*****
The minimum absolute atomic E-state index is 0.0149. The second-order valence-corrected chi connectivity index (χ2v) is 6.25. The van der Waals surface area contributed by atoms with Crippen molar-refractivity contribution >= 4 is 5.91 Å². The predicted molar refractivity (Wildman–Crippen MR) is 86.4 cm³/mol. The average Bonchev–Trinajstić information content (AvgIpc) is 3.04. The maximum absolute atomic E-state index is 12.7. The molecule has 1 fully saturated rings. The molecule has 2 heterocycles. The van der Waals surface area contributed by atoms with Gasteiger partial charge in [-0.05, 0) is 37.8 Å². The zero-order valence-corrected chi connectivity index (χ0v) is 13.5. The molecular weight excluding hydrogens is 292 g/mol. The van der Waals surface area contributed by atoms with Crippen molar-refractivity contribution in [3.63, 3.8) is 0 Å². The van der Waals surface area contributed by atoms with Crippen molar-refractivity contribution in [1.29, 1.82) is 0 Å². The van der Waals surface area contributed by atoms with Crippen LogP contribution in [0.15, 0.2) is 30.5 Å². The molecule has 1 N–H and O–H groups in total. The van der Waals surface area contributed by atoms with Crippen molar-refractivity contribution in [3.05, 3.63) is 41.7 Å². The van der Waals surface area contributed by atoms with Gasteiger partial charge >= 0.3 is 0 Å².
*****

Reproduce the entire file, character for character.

The minimum absolute atomic E-state index is 0.0149. The second-order valence-corrected chi connectivity index (χ2v) is 6.25. The van der Waals surface area contributed by atoms with Crippen molar-refractivity contribution >= 4 is 5.91 Å². The predicted molar refractivity (Wildman–Crippen MR) is 86.4 cm³/mol. The average Bonchev–Trinajstić information content (AvgIpc) is 3.04. The maximum absolute atomic E-state index is 12.7. The molecule has 1 fully saturated rings. The molecule has 2 heterocycles. The van der Waals surface area contributed by atoms with Gasteiger partial charge in [-0.05, 0) is 37.8 Å². The zero-order valence-corrected chi connectivity index (χ0v) is 13.5. The molecular weight excluding hydrogens is 292 g/mol. The van der Waals surface area contributed by atoms with Crippen molar-refractivity contribution in [3.63, 3.8) is 0 Å². The van der Waals surface area contributed by atoms with Crippen molar-refractivity contribution in [1.29, 1.82) is 0 Å². The van der Waals surface area contributed by atoms with Crippen LogP contribution in [0.15, 0.2) is 30.5 Å². The molecule has 1 N–H and O–H groups in total. The van der Waals surface area contributed by atoms with Crippen molar-refractivity contribution in [3.05, 3.63) is 41.7 Å². The van der Waals surface area contributed by atoms with Gasteiger partial charge >= 0.3 is 0 Å².